Dairy Leaders Seek Improvements in 2018 Farm Bill
As 2018 approaches, Farm Bill negotiations are becoming top of mind. What will the dairy industry seek to see changed in the 2018 Farm Bill? Leaders hope for a better safety net for producers and increased domestic consumption through the Supplemental Nutrition Assistance Program (SNAP).
“[The Farm Bill] is a focus for us,” says Michael Dykes CEO of the International Dairy Foods Association. He and two other dairy leaders spoke about their Farm Bill wish list at the 2017 MILK Business Conference. “You know we have a lot of milk. USDA projections we're going to have more milk coming at us but we're also going to have another 2 billion people on the planet that we're going to feed as well.”
According to Dykes, he and Jim Mulhern of the National Milk Producers Federation (NMPF) are going to Capitol Hill to talk with Congress about their Farm Bill proposals together. It is the first time the two organizations have worked together on the Farm Bill in a long time. One of the concepts they are looking into is doing something with the SNAP project to incentivize consumption of dairy products.
Mulhern says one of the biggest priorities for NMPF in the upcoming debate is to secure a safety net that works well for producers.
“The current program, the margin protection program, is not working as intended,” he says. “It is the right outline of a program but cuts that were made in the policy as it worked its way through the 2014 farm bill process that really ended up rendering it ineffective.”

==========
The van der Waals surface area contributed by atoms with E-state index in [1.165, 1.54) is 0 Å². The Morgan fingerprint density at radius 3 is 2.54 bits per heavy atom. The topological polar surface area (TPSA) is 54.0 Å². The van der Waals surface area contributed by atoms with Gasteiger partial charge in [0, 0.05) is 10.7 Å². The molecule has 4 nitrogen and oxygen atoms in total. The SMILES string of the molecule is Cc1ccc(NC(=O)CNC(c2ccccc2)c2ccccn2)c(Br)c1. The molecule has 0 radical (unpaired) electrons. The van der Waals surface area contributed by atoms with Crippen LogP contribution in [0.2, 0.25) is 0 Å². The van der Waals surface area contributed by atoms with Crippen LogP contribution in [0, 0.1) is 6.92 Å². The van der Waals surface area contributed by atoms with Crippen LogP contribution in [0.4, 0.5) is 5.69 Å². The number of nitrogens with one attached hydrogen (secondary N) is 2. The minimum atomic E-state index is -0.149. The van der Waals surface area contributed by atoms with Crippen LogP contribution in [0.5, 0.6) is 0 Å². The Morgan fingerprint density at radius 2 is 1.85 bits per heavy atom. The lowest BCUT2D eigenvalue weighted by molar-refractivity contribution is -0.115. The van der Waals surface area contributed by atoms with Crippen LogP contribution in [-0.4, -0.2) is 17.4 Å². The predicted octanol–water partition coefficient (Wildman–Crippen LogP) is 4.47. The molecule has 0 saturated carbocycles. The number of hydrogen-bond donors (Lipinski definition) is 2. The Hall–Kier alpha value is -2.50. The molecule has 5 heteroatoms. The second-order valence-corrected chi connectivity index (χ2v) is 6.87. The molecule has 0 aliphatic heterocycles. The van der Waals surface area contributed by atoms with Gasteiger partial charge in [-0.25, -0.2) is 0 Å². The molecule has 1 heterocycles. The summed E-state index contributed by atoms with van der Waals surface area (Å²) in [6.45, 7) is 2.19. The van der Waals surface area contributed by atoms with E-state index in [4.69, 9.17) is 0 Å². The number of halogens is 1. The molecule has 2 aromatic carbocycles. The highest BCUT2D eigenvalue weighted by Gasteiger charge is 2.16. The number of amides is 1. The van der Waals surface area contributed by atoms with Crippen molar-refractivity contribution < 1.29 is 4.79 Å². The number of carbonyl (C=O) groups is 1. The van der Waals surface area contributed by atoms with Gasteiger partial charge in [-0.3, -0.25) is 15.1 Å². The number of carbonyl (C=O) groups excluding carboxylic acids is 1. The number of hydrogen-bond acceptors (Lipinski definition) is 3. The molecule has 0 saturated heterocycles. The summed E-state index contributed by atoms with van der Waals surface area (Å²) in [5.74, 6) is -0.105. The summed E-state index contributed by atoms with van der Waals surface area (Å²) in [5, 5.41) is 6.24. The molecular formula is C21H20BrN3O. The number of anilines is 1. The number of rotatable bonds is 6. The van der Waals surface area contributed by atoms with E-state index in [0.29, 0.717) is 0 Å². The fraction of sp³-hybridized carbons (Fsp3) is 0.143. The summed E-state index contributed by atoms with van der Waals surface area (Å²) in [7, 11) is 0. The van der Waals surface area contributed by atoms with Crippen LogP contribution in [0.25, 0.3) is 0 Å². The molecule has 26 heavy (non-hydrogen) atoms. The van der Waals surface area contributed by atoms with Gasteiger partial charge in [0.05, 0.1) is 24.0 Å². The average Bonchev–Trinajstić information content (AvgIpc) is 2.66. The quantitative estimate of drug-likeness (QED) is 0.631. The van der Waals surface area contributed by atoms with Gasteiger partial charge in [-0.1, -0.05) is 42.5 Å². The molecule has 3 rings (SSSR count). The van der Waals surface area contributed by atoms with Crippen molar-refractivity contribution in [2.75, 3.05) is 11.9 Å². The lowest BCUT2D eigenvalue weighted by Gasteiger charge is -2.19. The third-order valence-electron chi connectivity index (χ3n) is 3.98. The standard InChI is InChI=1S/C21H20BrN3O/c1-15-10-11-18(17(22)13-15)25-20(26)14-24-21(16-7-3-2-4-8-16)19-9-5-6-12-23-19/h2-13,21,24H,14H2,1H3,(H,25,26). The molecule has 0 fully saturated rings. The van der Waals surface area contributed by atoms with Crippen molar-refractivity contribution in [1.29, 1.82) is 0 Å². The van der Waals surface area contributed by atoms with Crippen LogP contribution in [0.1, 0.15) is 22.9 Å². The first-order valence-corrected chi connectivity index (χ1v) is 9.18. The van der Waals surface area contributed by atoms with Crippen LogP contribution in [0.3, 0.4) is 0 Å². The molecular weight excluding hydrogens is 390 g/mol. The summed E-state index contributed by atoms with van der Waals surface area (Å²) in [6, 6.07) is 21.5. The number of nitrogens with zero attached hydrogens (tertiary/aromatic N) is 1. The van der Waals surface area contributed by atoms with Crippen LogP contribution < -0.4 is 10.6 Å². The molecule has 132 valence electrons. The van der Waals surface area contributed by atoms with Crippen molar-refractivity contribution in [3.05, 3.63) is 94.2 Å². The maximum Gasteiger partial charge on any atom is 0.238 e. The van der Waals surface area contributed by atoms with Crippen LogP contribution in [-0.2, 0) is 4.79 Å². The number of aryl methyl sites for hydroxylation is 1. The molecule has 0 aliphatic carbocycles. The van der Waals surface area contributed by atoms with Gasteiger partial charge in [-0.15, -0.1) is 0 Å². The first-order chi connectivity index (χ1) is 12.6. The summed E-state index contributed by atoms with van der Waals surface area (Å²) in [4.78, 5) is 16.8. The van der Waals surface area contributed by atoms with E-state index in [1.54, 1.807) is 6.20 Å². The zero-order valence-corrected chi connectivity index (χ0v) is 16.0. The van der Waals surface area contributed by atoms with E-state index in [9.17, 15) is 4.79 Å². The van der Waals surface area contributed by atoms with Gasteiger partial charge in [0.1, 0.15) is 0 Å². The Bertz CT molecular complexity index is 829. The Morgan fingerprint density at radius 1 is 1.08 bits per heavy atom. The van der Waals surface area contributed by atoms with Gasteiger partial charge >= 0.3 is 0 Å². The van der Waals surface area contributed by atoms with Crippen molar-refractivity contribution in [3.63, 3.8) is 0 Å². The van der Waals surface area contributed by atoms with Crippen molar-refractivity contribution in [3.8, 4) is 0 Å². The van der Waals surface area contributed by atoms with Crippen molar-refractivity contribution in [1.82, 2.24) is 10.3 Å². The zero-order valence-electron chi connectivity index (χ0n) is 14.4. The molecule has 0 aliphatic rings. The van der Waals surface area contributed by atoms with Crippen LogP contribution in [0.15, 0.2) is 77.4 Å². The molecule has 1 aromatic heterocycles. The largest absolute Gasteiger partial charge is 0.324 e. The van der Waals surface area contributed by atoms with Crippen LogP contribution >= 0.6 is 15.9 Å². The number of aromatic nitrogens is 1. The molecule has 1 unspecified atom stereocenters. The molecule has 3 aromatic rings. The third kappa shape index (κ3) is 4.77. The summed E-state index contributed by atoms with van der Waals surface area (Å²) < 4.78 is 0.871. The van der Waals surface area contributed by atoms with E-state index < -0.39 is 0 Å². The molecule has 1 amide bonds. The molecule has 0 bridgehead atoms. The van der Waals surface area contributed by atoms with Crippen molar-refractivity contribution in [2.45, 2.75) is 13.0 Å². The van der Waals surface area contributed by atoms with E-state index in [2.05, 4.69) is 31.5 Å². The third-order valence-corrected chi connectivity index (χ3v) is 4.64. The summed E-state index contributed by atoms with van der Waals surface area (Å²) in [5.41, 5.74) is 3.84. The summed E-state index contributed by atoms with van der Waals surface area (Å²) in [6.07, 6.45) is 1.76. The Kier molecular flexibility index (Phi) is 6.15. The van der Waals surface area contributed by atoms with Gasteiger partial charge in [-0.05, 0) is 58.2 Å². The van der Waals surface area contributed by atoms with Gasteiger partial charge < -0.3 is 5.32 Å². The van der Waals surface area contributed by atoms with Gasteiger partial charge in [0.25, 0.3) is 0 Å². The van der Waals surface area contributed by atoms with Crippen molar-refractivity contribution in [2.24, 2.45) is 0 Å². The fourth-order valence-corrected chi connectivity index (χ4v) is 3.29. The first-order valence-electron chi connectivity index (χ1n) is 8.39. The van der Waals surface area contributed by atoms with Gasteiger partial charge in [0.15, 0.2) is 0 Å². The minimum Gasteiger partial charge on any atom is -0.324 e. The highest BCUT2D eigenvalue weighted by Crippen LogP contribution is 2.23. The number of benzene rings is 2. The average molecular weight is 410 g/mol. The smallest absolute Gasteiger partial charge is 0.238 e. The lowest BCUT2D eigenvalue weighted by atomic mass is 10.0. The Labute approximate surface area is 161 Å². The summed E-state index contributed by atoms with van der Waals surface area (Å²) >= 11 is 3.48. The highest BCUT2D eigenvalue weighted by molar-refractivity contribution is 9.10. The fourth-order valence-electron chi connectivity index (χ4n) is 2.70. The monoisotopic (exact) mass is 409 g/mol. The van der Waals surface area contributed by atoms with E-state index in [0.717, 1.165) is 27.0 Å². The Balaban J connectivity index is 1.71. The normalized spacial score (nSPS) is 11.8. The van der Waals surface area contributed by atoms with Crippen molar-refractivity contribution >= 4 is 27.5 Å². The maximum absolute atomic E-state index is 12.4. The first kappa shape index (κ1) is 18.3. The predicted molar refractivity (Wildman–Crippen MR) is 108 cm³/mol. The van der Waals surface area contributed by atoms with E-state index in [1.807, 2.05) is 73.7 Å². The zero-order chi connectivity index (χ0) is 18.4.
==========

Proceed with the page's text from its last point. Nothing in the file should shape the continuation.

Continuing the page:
He says there are tweaks that could be made to the program to improve it.
“Michael and I were up there a few weeks ago meeting with the leadership of both committees talking together about the importance of getting the policy right in this next farm bill,” he says. “We think that the fix can be made and can be done frankly within the budget limits that are going to be surrounding this whole debate.”
Secretary Vilsack, now CEO of the U.S. Dairy Export Council says agriculture groups determine the largest priorities and use existing funds to fix them instead of introducing new programs.
“You know in terms of the farm bill, at the end of the day I think it's wiser for us to focus on the need that exists within the constraints and the boundaries of the farm bill,” he says. “There are significant needs in dairy. The folks in cotton will tell you they have a need I think, but all producers are concerned about the way the programs are working. So I think the first and foremost we ought to define what the need is and then I think we ought to be challenged to basically find creative ways to leverage the resources that are available.”
Vilsack used the Regional Conservation Partnership Program as an example. He says that program was a way of bringing more money into conservation without “necessarily identifying them as federal dollars.”
“I think there are other kinds of strategies like that that I think will be required in order to get a farm bill through the process,” he explains. “Candidly, I said this when I was secretary and I'll say it now that I'm not, we ought to talk about it in terms of not just a farm bill it's a jobs bill. It's a research bill. It's an innovation bill, it's a conservation bill, and it’s a trade bill. I think if we start talking about it in its totality, people will understand the necessity of finding creative solutions.”